Require Variable Declarations to be at the top of their scope (vars-on-top)

The vars-on-top rule generates warnings when variable declarations are not used serially at the top of a function scope or the top of a program. By default variable declarations are always moved (“hoisted”) invisibly to the top of their containing scope by the JavaScript interpreter. This rule forces the programmer to represent that behavior by manually moving the variable declaration to the top of its containing scope.

Rule Details

This rule aims to keep all variable declarations in the leading series of statements. Allowing multiple declarations helps promote maintainability and is thus allowed.

Examples of incorrect code for this rule:

/*eslint vars-on-top: "error"*/

// Variable declaration in a nested block, and a variable declaration after other statements:
function doSomething() {
    if (true) {
        var first = true;
    }
    var second;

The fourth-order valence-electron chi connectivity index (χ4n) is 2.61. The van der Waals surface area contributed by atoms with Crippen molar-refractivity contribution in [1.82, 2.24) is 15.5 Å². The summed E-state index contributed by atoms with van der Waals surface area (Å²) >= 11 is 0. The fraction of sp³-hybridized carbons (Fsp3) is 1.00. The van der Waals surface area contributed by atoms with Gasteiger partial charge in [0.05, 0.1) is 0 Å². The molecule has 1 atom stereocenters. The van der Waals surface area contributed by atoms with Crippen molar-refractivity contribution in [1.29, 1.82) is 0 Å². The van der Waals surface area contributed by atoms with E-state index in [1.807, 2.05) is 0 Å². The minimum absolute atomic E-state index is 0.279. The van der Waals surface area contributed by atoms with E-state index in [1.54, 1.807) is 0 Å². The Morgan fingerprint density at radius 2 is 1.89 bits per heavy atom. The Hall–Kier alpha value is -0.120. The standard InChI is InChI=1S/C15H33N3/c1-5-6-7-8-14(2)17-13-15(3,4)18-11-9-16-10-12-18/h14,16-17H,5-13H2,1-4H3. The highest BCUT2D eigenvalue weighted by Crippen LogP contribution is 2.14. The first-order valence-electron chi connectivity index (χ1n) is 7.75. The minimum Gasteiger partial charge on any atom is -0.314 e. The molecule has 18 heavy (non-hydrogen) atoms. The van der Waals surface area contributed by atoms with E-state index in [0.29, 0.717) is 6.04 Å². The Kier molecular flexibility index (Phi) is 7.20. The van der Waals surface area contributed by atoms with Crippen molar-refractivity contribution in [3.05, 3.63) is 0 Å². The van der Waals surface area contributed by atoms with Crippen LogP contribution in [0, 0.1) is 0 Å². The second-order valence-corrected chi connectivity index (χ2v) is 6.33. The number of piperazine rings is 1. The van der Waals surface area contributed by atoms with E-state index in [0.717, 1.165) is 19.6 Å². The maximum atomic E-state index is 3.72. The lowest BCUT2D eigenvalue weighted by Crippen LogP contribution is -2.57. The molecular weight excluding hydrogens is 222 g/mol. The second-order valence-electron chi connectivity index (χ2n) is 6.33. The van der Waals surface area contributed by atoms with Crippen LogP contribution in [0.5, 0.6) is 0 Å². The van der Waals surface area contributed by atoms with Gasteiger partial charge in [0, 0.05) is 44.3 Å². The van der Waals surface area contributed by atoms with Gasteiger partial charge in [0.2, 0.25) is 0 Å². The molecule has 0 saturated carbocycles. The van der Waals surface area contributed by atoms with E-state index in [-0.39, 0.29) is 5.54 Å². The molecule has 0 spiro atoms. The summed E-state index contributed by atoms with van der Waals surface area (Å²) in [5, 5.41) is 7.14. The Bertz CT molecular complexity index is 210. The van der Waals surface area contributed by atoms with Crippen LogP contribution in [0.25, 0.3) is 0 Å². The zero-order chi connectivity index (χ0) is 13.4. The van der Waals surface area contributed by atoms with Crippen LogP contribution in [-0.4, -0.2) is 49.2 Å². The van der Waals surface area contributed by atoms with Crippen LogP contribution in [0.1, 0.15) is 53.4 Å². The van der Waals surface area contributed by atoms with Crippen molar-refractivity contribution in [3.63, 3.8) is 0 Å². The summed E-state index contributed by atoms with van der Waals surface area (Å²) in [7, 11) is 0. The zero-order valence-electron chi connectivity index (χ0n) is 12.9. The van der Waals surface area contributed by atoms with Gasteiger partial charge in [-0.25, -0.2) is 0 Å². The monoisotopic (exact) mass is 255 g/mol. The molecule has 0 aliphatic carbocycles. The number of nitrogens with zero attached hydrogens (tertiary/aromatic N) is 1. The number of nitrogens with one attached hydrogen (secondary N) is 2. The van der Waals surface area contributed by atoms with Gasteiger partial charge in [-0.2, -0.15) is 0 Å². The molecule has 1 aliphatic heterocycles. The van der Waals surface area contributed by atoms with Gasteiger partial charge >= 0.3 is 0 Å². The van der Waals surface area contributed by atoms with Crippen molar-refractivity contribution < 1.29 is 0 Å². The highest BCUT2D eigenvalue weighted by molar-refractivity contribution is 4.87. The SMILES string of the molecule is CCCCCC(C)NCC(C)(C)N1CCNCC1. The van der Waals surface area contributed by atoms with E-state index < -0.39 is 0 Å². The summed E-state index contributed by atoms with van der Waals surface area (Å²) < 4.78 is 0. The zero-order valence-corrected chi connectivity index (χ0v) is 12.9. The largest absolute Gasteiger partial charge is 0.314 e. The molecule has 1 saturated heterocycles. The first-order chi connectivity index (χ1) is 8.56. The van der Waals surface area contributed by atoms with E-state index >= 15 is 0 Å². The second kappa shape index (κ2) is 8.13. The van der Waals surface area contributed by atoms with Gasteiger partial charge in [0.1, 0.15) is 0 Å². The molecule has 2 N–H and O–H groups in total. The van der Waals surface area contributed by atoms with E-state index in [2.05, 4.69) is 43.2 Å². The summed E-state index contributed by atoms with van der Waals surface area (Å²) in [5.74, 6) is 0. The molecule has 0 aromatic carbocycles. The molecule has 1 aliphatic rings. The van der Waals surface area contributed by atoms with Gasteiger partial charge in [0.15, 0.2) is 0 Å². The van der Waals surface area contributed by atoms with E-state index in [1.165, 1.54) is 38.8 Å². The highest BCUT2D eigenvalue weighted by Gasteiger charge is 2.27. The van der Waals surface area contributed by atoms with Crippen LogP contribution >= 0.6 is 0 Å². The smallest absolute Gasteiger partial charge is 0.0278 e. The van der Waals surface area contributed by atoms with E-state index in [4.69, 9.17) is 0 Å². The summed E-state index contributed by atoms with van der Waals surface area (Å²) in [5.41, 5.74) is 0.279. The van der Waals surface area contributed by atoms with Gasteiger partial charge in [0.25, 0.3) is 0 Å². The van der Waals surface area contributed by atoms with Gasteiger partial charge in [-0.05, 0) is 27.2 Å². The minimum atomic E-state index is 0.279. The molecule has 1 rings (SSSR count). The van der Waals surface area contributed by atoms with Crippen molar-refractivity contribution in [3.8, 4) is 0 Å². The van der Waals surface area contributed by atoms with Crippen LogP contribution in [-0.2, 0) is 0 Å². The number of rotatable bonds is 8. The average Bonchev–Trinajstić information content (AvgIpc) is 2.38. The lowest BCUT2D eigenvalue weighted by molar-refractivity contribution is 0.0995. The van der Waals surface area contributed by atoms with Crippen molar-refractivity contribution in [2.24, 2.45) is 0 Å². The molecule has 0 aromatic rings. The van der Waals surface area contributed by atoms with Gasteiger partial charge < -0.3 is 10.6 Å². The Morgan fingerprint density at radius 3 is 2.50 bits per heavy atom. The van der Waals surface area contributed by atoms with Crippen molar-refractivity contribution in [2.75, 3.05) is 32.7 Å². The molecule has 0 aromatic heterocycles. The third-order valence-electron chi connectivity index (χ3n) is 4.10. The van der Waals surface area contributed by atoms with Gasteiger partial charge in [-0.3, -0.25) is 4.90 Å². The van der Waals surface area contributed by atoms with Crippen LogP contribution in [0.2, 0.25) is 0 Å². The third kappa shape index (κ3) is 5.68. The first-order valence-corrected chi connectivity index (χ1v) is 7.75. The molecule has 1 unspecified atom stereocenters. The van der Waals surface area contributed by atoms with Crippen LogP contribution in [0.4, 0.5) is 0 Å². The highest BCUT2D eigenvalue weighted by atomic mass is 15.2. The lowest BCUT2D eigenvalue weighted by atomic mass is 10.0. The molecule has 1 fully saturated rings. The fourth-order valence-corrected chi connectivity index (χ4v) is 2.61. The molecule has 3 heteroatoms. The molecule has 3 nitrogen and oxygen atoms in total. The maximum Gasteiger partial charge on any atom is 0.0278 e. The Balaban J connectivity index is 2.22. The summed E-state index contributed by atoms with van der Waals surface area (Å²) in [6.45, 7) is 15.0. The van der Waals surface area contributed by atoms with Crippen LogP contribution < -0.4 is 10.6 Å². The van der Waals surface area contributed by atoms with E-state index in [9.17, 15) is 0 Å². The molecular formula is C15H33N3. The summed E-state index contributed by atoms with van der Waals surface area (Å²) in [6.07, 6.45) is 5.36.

}

// Variable declaration in for initializer:
function doSomething() {
    for (var i=0; i<10; i++) {}
}
/*eslint vars-on-top: "error"*/

// Variable declaration after other statements:
f();
var a;
/*eslint vars-on-top: "error"*/

// Variables in class static blocks should be at the top of the static blocks.

class C {

    // Variable declaration in a nested block:
    static {
        if (something) {
            var a = true;
        }
    }

    // Variable declaration after other statements:
    static {
        f();
        var a;
    }

}

Examples of correct code for this rule:

/*eslint vars-on-top: "error"*/

function doSomething() {
    var first;
    var second; //multiple declarations are allowed at the top
    if (true) {
        first = true;
    }
}

function doSomething() {
    var i;
    for (i=0; i<10; i++) {}
}
/*eslint vars-on-top: "error"*/

var a;
f();
/*eslint vars-on-top: "error"*/

class C {

    static {
        var a;
        if (something) {
            a = true;
        }
    }

    static {
        var a;
        f();
    }

}
/*eslint vars-on-top: "error"*/

// Directives may precede variable declarations.
"use strict";
var a;
f();

// Comments can describe variables.
function doSomething() {
    // this is the first var.
    var first;
    // this is the second var.
    var second
}

Further Reading

Version

This rule was introduced in ESLint 0.8.0.

Resources